I note that the release date of Light in the Attic Records’ not-entirely-accurately-titled Lou Reed: Words and Music 1965, originally given as August 23, came and went this week. The website now says September 16, though no physical versions are available to ship until October.
But three of the songs are already available for your listening pleasure: “I’m Waiting for the Man,” “Heroin,” and “Men of Good Fortune.” Since the timeframe in which they were recorded is still a little ahead of where we are in this blog, I’m not going to get into them right now. They are quite different from the songs we know — very raw, sometimes painfully so, but of course interesting. More about that at the right time.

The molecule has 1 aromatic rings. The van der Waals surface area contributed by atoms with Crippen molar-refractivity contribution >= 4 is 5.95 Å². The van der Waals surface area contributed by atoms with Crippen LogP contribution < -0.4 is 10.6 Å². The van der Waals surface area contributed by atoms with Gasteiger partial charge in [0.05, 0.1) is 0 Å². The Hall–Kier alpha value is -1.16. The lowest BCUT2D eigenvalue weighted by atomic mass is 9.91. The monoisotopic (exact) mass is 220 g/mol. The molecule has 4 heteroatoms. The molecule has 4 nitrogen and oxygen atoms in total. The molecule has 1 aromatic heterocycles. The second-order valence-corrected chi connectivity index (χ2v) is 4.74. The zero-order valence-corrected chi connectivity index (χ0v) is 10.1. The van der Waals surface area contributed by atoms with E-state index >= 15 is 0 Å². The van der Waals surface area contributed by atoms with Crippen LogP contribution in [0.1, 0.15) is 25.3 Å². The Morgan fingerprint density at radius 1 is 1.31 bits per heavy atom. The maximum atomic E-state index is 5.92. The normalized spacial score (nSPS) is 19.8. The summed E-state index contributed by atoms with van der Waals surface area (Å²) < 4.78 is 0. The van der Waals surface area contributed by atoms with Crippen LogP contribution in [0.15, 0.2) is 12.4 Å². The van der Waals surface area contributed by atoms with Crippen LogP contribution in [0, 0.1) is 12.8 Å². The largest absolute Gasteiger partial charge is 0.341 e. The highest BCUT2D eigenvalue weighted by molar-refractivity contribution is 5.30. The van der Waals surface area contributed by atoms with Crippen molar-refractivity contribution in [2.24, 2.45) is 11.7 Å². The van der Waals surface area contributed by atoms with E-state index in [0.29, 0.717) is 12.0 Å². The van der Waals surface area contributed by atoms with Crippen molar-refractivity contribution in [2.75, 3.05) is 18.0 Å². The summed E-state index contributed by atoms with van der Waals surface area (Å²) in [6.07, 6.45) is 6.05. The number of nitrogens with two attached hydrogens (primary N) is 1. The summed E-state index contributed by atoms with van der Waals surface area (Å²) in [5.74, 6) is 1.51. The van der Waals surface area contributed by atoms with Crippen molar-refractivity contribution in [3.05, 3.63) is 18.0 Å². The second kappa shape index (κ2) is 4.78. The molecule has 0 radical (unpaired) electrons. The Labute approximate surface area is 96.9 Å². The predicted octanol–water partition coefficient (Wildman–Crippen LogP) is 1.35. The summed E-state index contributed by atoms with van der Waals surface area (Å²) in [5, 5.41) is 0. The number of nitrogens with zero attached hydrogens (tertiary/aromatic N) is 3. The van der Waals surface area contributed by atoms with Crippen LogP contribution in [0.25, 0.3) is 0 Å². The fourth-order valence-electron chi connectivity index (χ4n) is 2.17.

In the meantime, there are more songs from the Pickwick catalog to cover. Four of them are on a compilation featuring three female vocalists: New Orleans legend Irma Thomas, journeywoman soul singer Maxine Brown, and Ronnie Dickerson, a mysterious figure who is possibly the same person as the aforementioned Robertha Williams. It is the latter who concerns us here — all the “Dickerson” songs were written by the Reed/Philips/Vance/Sims team.
The first of these is called “What About Me,” and in contrast to the relatively slick Robertha Williams sides, it sounds very much like it was tossed together over an afternoon. The rhythm plods, the harmonies don’t quite jibe, and the bass player is clearly phoning it in.
Having said that, “What About Me” is not entirely charmless. I like the way the male background singer — who sounds like he had a few martinis over lunch, and is shouting from across the studio — keeps trying to take over. “What about me?” he seems to be asking.
And is that snaky little guitar part a Lou Reed special? Could be. Let’s just say that it is, and call that a wrap for today.